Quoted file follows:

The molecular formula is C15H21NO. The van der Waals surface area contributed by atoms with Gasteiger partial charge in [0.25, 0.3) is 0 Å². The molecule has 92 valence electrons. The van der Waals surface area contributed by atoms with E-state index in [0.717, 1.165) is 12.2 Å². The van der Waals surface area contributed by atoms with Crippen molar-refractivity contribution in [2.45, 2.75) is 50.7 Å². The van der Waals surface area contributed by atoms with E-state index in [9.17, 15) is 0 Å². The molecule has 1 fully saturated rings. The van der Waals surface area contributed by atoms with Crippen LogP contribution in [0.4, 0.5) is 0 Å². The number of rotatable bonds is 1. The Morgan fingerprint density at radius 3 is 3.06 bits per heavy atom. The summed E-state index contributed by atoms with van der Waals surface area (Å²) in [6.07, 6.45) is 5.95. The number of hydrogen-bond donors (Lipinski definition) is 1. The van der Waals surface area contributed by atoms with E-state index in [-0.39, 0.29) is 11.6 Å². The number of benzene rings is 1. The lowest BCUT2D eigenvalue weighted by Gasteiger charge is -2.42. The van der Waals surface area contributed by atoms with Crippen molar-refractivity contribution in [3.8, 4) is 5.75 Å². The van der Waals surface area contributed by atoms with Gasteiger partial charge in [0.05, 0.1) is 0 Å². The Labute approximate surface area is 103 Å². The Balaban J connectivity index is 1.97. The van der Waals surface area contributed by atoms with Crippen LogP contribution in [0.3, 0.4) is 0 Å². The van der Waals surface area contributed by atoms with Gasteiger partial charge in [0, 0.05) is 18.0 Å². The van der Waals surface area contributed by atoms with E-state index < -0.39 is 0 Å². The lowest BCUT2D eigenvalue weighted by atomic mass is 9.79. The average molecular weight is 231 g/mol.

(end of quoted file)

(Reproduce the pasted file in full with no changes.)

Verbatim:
The molecular formula is C15H21NO. The van der Waals surface area contributed by atoms with Gasteiger partial charge in [0.25, 0.3) is 0 Å². The molecule has 92 valence electrons. The van der Waals surface area contributed by atoms with E-state index in [0.717, 1.165) is 12.2 Å². The van der Waals surface area contributed by atoms with Crippen molar-refractivity contribution in [2.45, 2.75) is 50.7 Å². The van der Waals surface area contributed by atoms with E-state index in [9.17, 15) is 0 Å². The molecule has 1 fully saturated rings. The van der Waals surface area contributed by atoms with Crippen LogP contribution in [0.4, 0.5) is 0 Å². The number of rotatable bonds is 1. The Morgan fingerprint density at radius 3 is 3.06 bits per heavy atom. The summed E-state index contributed by atoms with van der Waals surface area (Å²) in [6.07, 6.45) is 5.95. The number of hydrogen-bond donors (Lipinski definition) is 1. The van der Waals surface area contributed by atoms with E-state index in [-0.39, 0.29) is 11.6 Å². The number of benzene rings is 1. The lowest BCUT2D eigenvalue weighted by Gasteiger charge is -2.42. The van der Waals surface area contributed by atoms with Crippen molar-refractivity contribution in [3.8, 4) is 5.75 Å². The van der Waals surface area contributed by atoms with Gasteiger partial charge in [0.05, 0.1) is 0 Å². The Labute approximate surface area is 103 Å². The Balaban J connectivity index is 1.97. The van der Waals surface area contributed by atoms with Crippen LogP contribution in [0.3, 0.4) is 0 Å². The van der Waals surface area contributed by atoms with Gasteiger partial charge in [0, 0.05) is 18.0 Å². The van der Waals surface area contributed by atoms with E-state index < -0.39 is 0 Å². The lowest BCUT2D eigenvalue weighted by atomic mass is 9.79. The average molecular weight is 231 g/mol.